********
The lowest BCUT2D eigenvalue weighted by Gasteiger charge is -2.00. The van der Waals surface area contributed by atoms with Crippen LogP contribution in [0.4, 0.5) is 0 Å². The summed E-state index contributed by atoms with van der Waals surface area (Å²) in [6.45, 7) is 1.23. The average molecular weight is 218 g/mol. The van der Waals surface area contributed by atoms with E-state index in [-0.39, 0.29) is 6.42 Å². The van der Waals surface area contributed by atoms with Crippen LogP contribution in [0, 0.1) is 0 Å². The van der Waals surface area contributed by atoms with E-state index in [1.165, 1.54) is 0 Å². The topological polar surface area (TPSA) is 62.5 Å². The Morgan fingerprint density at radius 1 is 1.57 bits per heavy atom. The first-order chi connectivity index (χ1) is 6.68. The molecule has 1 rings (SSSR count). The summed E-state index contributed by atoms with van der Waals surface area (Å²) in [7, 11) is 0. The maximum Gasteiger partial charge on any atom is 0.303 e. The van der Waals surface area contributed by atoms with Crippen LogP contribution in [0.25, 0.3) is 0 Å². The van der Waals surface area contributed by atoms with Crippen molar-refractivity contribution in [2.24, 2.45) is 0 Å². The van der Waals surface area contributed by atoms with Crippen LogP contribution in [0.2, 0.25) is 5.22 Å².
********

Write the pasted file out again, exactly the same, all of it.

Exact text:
The lowest BCUT2D eigenvalue weighted by Gasteiger charge is -2.00. The van der Waals surface area contributed by atoms with Crippen LogP contribution in [0.4, 0.5) is 0 Å². The summed E-state index contributed by atoms with van der Waals surface area (Å²) in [6.45, 7) is 1.23. The average molecular weight is 218 g/mol. The van der Waals surface area contributed by atoms with E-state index in [-0.39, 0.29) is 6.42 Å². The van der Waals surface area contributed by atoms with Crippen LogP contribution in [0, 0.1) is 0 Å². The van der Waals surface area contributed by atoms with E-state index in [1.165, 1.54) is 0 Å². The topological polar surface area (TPSA) is 62.5 Å². The Morgan fingerprint density at radius 1 is 1.57 bits per heavy atom. The first-order chi connectivity index (χ1) is 6.68. The molecule has 1 rings (SSSR count). The summed E-state index contributed by atoms with van der Waals surface area (Å²) in [7, 11) is 0. The maximum Gasteiger partial charge on any atom is 0.303 e. The van der Waals surface area contributed by atoms with Crippen LogP contribution in [0.25, 0.3) is 0 Å². The van der Waals surface area contributed by atoms with Crippen molar-refractivity contribution in [2.24, 2.45) is 0 Å². The van der Waals surface area contributed by atoms with Crippen LogP contribution in [0.2, 0.25) is 5.22 Å².